That’s a good point. My goal is not to “redo” the bands catalog at all. As a matter of fact, when the band discussed this thing, they were like, “Let’s do 20 songs.” My attitude was that was too many. And they aren’t all going to go on this record. They will probably show up in different places like a B-side here, and there is a box set we are eventually going to do. I don’t even want to do that many songs because I don’t want the perception to be that we are trying to redo the bands catalog. That’s not it. Those records are amazing and they stand on their own. They were very successful and people are very close to those records. My goal is to just say, “Here is a few songs that we do live, that people have been hearing me sing live for 11 years now, so here is how they sound. Here is another way to listen to them.” The same as it would be if you did hear a live record or a DVD. A DVD is more visual, that’s something that we want to do. The standard live record that bands used to put out, they just don’t seem to have the intensity that they used to have. At least compared to records I grew up with as live albums. So we didn’t want to do just a standard live record. Our goal is to get into the studio and do this as raw and live as possible. But have this kind of be like a live album. I always try to respect everything that’s happened in Anthrax’s history because it’s obviously laid the groundwork and been very important to the band. And I have my own integrity and pride when it comes down to it as well. I think we try to do the right thing at the end of the day. And I don’t want to come off as “Mr. Joe Humility” because I’m not THAT much like that. Although when it comes to lead singers, I think most of them are pricks. I am definitely the anti-lead singer. I’ve never been like that. Even in the early days when I started playing music and people were like, “You gotta be more of a singer, a rock star.” And I was like, “I don’t know what you are talking about. I don’t know what you mean by that.” I literally never wanted to be that. Which is kind of a conundrum for a lead singer. You gotta be the front guy.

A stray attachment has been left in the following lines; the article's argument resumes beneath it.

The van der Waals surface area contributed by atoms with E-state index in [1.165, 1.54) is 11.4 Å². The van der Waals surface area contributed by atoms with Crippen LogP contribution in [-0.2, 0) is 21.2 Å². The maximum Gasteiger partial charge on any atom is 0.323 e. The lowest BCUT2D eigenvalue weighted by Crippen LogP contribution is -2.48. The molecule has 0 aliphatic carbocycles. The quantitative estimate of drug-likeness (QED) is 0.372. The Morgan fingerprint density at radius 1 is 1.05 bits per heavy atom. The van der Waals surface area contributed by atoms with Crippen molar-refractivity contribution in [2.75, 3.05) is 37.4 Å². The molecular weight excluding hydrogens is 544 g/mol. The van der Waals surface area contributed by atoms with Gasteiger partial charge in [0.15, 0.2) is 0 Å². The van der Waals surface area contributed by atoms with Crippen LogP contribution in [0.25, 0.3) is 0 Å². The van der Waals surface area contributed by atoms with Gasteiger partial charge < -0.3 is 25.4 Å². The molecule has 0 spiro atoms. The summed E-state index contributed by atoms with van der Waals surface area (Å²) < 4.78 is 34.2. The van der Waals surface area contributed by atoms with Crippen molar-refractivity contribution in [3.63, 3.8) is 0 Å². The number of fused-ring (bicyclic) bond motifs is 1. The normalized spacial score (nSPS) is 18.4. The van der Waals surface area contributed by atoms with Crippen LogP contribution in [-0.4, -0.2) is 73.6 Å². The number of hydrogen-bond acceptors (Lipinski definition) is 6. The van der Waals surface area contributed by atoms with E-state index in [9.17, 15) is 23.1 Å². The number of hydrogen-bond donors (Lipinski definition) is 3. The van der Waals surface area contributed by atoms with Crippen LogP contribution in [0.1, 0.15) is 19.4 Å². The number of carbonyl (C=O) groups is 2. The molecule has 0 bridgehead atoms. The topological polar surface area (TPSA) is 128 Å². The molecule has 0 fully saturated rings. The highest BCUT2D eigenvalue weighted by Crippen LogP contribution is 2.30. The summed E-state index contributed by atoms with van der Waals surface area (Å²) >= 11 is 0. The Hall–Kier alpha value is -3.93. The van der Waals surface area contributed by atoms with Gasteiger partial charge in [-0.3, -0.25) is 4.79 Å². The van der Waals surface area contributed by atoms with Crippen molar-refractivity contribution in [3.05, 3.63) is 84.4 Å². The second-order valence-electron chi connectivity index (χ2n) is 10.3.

I think the key is to do it on stage, and then leave it on stage.
I always trip out when I see a band like U2. The guy just played to 80,000 people, and at the end of the night, you back to your hotel room, and you are alone. That must be a trippy sensation to some degree. It’s like, “WOW”. And then you go and have to take a shit. And you go into the bathroom and you have a magazine, and that brings it all back down.

People just get too lost in the fantasy that is TV.
For me, it’s always been important to not lose myself in the person I am on stage. That’s a part of me, and a big part. But that’s not the only part of my existence. That’s one aspect of John Bush. There’s an aspect of me that likes to play basketball. And read a book. So it’s important for me and that keeps me as grounded as possible.